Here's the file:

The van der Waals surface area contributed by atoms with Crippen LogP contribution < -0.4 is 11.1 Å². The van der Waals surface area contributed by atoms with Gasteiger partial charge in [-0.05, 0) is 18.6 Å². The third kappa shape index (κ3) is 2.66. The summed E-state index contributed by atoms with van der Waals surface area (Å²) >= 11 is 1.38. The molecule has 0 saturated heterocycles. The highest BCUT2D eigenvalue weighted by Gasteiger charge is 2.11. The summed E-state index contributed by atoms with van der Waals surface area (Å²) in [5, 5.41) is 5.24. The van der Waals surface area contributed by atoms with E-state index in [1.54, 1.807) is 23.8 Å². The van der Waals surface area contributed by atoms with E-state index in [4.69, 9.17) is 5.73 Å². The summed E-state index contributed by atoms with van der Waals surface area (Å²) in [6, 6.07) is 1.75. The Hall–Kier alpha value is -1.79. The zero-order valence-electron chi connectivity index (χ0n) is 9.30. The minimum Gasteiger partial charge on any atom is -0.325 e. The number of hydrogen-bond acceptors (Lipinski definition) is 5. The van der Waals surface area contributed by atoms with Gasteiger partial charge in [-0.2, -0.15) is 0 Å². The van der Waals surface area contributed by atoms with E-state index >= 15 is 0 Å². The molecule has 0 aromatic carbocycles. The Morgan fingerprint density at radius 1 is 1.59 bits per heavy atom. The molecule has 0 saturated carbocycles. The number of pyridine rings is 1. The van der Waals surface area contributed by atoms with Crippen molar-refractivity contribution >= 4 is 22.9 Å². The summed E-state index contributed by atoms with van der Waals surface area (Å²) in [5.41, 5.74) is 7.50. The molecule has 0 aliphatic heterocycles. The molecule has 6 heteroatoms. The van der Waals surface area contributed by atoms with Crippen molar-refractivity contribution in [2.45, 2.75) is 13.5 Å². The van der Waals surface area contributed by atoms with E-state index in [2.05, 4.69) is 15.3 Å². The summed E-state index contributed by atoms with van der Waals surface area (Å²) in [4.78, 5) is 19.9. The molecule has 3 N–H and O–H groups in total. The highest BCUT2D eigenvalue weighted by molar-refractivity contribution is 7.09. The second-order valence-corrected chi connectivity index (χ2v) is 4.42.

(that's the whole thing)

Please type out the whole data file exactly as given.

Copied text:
The van der Waals surface area contributed by atoms with Crippen LogP contribution < -0.4 is 11.1 Å². The van der Waals surface area contributed by atoms with Gasteiger partial charge in [-0.05, 0) is 18.6 Å². The third kappa shape index (κ3) is 2.66. The summed E-state index contributed by atoms with van der Waals surface area (Å²) >= 11 is 1.38. The molecule has 0 saturated heterocycles. The highest BCUT2D eigenvalue weighted by Gasteiger charge is 2.11. The summed E-state index contributed by atoms with van der Waals surface area (Å²) in [5, 5.41) is 5.24. The van der Waals surface area contributed by atoms with E-state index in [1.54, 1.807) is 23.8 Å². The van der Waals surface area contributed by atoms with E-state index in [4.69, 9.17) is 5.73 Å². The summed E-state index contributed by atoms with van der Waals surface area (Å²) in [6, 6.07) is 1.75. The Hall–Kier alpha value is -1.79. The zero-order valence-electron chi connectivity index (χ0n) is 9.30. The minimum Gasteiger partial charge on any atom is -0.325 e. The number of hydrogen-bond acceptors (Lipinski definition) is 5. The van der Waals surface area contributed by atoms with Gasteiger partial charge in [-0.2, -0.15) is 0 Å². The van der Waals surface area contributed by atoms with E-state index >= 15 is 0 Å². The molecule has 0 aromatic carbocycles. The Morgan fingerprint density at radius 1 is 1.59 bits per heavy atom. The molecule has 0 saturated carbocycles. The number of pyridine rings is 1. The van der Waals surface area contributed by atoms with Crippen molar-refractivity contribution >= 4 is 22.9 Å². The summed E-state index contributed by atoms with van der Waals surface area (Å²) in [5.41, 5.74) is 7.50. The molecule has 0 aliphatic heterocycles. The molecule has 6 heteroatoms. The van der Waals surface area contributed by atoms with Crippen molar-refractivity contribution in [2.45, 2.75) is 13.5 Å². The van der Waals surface area contributed by atoms with E-state index in [2.05, 4.69) is 15.3 Å². The summed E-state index contributed by atoms with van der Waals surface area (Å²) in [4.78, 5) is 19.9. The molecule has 3 N–H and O–H groups in total. The highest BCUT2D eigenvalue weighted by molar-refractivity contribution is 7.09. The second-order valence-corrected chi connectivity index (χ2v) is 4.42.